Monday, 19 November 2007
Convict women's cap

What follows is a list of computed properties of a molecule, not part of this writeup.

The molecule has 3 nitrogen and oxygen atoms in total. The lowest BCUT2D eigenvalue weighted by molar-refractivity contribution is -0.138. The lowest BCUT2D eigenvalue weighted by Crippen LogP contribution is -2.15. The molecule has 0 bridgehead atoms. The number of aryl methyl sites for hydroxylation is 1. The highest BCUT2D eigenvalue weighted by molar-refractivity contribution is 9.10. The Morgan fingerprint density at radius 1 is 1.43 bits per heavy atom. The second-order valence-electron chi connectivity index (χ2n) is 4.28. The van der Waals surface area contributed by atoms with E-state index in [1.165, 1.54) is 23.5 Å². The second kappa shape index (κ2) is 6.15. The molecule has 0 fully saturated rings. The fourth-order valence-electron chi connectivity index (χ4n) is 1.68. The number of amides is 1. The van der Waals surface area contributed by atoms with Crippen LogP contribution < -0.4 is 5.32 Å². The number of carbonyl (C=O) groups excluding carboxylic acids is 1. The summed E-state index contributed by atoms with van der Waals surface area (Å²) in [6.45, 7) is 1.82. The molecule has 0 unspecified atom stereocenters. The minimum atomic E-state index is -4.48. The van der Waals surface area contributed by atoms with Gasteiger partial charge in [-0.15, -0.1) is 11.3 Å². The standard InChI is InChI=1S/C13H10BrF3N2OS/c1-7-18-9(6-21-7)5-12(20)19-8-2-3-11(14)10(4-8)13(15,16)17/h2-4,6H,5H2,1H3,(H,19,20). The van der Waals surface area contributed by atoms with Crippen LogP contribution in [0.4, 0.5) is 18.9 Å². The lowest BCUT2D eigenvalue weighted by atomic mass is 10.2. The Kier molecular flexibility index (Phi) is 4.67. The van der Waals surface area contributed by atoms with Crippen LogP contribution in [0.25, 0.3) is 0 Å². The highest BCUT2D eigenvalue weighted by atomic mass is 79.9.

Another current project is to design and sample a convict cap which might be suitable for a kit to sell at an upcoming exhibition late next year. The organisers are proposing to market the kit with fabric pieces cut out and instructions to complete the bonnet. The difficulty is that the authentic bonnets were all hand made in the 1820-30's. I can see why Christina Henri of the Roses from the Heart Project (see sidebar for link) chose an 1860's bonnet as her basic sample, by then the bonnets were much simpler shapes. I don't want to copy her sample too closely, so I've been looking at the designs in "The Workwoman's Guide" published 1838 which is now available online, thanks Google books. I'm leaning towards this basic style, although possibly with a little less gathering at the back. It is in one basic piece, with an optional frill. Even the most wretched girl would have tried to make a bonnet with a little frill if the fabric was available, it might be her only reminder of home before she was transported. Of course, some of the convict women were able to rise far above their station in life after coming to Australia, becoming notable citizens in the new country and never returning to Britain.